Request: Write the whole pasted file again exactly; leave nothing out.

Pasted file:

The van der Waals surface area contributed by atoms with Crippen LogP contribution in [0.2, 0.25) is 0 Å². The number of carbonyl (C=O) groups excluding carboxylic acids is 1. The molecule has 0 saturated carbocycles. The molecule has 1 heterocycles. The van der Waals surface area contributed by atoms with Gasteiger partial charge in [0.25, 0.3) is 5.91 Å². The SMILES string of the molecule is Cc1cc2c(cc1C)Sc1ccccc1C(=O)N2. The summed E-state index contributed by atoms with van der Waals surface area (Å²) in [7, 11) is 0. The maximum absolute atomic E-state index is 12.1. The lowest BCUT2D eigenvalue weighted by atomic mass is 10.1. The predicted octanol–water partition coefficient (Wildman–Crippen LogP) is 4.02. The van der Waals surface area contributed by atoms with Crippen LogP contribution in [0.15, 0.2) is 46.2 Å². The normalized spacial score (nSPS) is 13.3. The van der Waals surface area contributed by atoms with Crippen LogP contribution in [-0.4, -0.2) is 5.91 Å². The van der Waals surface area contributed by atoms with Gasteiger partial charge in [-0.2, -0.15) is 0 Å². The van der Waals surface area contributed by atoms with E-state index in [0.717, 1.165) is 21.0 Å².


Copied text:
The van der Waals surface area contributed by atoms with Crippen LogP contribution in [0.2, 0.25) is 0 Å². The number of carbonyl (C=O) groups excluding carboxylic acids is 1. The molecule has 0 saturated carbocycles. The molecule has 1 heterocycles. The van der Waals surface area contributed by atoms with Gasteiger partial charge in [0.25, 0.3) is 5.91 Å². The SMILES string of the molecule is Cc1cc2c(cc1C)Sc1ccccc1C(=O)N2. The summed E-state index contributed by atoms with van der Waals surface area (Å²) in [7, 11) is 0. The maximum absolute atomic E-state index is 12.1. The lowest BCUT2D eigenvalue weighted by atomic mass is 10.1. The predicted octanol–water partition coefficient (Wildman–Crippen LogP) is 4.02. The van der Waals surface area contributed by atoms with Crippen LogP contribution in [0.15, 0.2) is 46.2 Å². The normalized spacial score (nSPS) is 13.3. The van der Waals surface area contributed by atoms with Crippen LogP contribution in [-0.4, -0.2) is 5.91 Å². The van der Waals surface area contributed by atoms with Gasteiger partial charge in [-0.2, -0.15) is 0 Å². The van der Waals surface area contributed by atoms with E-state index in [0.717, 1.165) is 21.0 Å².